Who is the most beautiful person you know? Think about it.
I asked Jim this question, and without hesitation he said that he thought it was his mother-in-law.
She is now deceased, but she had a beauty that one could hardly describe. By Hollywood standards, she would not have been classed a beauty, but she did have beautiful wavy white hair and a lovely smile.
Her beauty came from within. She had a personality that was contagious. She was a very caring person. She could carry on a conversation with anybody about anything. If she did not know the subject, she knew enough to ask intelligent questions so she could learn. It always made the other person feel important — which they were.
I am afraid Jim silently hoped that I would be like my mother, but I am not. I don’t have a tenth of the attributes that Mother had. In a few ways, I am like her, but there is no way on earth that I could have her depth of caring and the inner beauty that she developed over the years.
Beauty does not depend on the color of hair or color of eyes, or whether the person is tall or short or heavy or thin. Beauty does not depend on what the person is wearing or how they look.
Features have little to do with how beautiful a person is. Their color, or race, or background is not what makes a person exude beauty. Whether a person is ill, crippled, or healthy does not determine how beautiful a person is. Beauty is only skin deep. True beauty goes much deeper.
Probably everyone thinks their own mother is the most beautiful person in the world. Since Jim’s mother died when he was young, he never really knew a mother until he had a mother-in-law. He saw in her all the attributes of a mother. He saw compassion for others. He saw unconditional love. He saw complete devotion and caring for others. Beyond the gray hair and wrinkled face and weathered hands, there was something from deep within that made her beautiful.
Could it possibly be because she completely treated him like her own son? When she talked about “the boys,” she always meant Jim and my brother,Bill. They were always together working or playing or doing something. Once, they spent a morning riding pasture together, and when they came in from work, Mother had made a huge pot of butter beans and ham (presumably for the whole family). Well, Jim and Bill ate the entire pot of beans as if she had cooked just for them. She scurried around and cooked up something else for the rest of us, without saying one word. It was just as if she cooked it especially for them because Jim and Bill both loved butter beans — and, you know, maybe she did! She was that kind of mother.
In this day of advertising for everything — from shampoo to makeup to clothes to what one eats to what one drives — that supposedly makes for a beautiful life, it is sometimes difficult to see the real person behind all the hype. But beauty is there, or it is not there. Beauty depends on the real person within, and it depends on who is looking and what they are looking for.
I could tell you what I think makes a person pretty, but that might not be what you feel is important at all. It all is in the eyes of the beholder. Beauty to one is not even remotely pretty to the next person. Thank goodness we don’t all see the same things as beautiful or even pretty. Even the inner beauty traits are not the same to everyone. Some would think it is thoughtfulness of others, while some might think it is self-assurance that makes a person beautiful. It depends on the persons involved.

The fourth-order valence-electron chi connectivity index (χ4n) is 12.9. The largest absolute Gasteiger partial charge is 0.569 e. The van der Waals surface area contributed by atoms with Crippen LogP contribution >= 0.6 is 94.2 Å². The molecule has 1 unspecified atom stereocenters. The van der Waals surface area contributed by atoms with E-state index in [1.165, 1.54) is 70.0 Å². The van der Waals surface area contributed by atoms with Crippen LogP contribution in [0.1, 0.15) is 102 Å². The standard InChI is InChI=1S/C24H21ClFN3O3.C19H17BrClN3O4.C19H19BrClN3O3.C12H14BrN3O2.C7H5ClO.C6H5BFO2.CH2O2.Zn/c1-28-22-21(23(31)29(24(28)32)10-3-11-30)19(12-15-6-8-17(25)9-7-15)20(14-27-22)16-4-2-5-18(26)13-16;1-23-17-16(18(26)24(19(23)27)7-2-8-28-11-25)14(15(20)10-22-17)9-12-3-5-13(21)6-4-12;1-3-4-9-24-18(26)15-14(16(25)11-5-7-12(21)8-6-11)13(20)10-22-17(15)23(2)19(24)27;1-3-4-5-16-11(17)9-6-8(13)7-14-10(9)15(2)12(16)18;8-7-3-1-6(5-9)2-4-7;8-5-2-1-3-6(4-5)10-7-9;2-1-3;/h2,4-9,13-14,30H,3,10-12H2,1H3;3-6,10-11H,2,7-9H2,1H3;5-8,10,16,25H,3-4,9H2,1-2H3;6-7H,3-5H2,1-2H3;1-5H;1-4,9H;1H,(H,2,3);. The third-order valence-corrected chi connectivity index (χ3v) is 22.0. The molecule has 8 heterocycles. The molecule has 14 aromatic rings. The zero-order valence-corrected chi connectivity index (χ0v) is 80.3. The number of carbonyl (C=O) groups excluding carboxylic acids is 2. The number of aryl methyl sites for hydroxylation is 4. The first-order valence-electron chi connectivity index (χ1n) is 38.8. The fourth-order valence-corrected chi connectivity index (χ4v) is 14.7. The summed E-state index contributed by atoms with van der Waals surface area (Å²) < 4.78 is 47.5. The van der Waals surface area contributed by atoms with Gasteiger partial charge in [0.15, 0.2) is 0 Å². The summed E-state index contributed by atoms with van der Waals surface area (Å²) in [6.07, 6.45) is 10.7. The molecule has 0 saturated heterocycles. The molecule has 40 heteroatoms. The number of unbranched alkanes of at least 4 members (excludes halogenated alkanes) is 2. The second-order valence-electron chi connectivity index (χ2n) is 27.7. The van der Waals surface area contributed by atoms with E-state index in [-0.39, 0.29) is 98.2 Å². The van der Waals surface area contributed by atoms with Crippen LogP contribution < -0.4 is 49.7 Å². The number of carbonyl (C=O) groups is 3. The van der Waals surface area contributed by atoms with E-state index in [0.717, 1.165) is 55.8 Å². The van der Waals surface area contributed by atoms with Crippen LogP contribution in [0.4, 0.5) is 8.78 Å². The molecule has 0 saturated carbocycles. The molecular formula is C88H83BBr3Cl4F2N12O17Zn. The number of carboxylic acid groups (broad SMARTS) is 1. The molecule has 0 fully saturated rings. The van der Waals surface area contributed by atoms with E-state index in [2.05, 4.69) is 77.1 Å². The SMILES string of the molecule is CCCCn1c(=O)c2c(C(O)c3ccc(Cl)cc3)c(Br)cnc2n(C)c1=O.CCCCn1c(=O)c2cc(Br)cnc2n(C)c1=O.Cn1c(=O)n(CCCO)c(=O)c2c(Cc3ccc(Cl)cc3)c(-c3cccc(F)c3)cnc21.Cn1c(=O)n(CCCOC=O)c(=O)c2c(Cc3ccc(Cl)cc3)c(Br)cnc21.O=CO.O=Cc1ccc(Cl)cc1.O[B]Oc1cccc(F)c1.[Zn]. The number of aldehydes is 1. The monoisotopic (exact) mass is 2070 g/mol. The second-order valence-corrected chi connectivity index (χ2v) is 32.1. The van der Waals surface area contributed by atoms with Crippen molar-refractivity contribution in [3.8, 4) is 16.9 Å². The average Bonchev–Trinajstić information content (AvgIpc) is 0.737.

When we meet people, we do not know them until we know how they spend time. It is when a person WANTS to do what he HAS to do that character is revealed. We begin to see their spirit, the inner self, the real person.
I can speak from experience. I want to take care of Jim, because I have to be his part-time care-giver. It is a joy, and I wouldn’t want it any other way.
If we look for beauty, we will find it. If we look for ugly things, we will find that, too. Inward beauty is much more important than outward beauty. Beauty is in the eyes of the beholder, so behold!
I can still see my mother, when she was so ill in the hospital. She was pulling things with her hands. I asked Mother what she was doing, and she said, “I am making bread pudding. I know you always loved it.” Even in her last moments, she was thinking of others. I cannot make bread pudding without thinking of her. It is one of my favorite desserts, because it has such wonderful memories attached. Here is her recipe that serves about eight.
Mother’s Bread Pudding
1 cup sugar
4 cups milk
8-10 slices bread (she used homemade yeast bread, torn into chunks)
1⁄2 cup butter
1⁄2 -1 teaspoon cinnamon
two teaspoons vanilla
1⁄4 cup sugar
1⁄4 teaspoon cinnamon
Beat eggs and sugar in large bowl. Stir in milk, torn bread, melted butter, cinnamon and vanilla. Throw in a handful of raisins or nuts if you want. Pour into large baking dish. Mix topping and sprinkle on bread pudding. Bake in low (325-degree) oven about an hour.
It is wonderful warm, just like it is, or if you want to fancy if up a little, serve it with this sauce:
1 cup sugar
3 tablespoons cornstarch
2 cups water
1⁄4 cup lemon juice
1 teaspoon vanilla
1 drop yellow food coloring
Mix cornstarch and sugar. Stir in water and bring to boil over medium heat. Stir constantly until mixture thickens. Remove from heat and stir in vanilla and coloring.
Send your comments to: Peggy Goodrich, Food For Thought, P.O. Box 1192, Enid, OK 73702.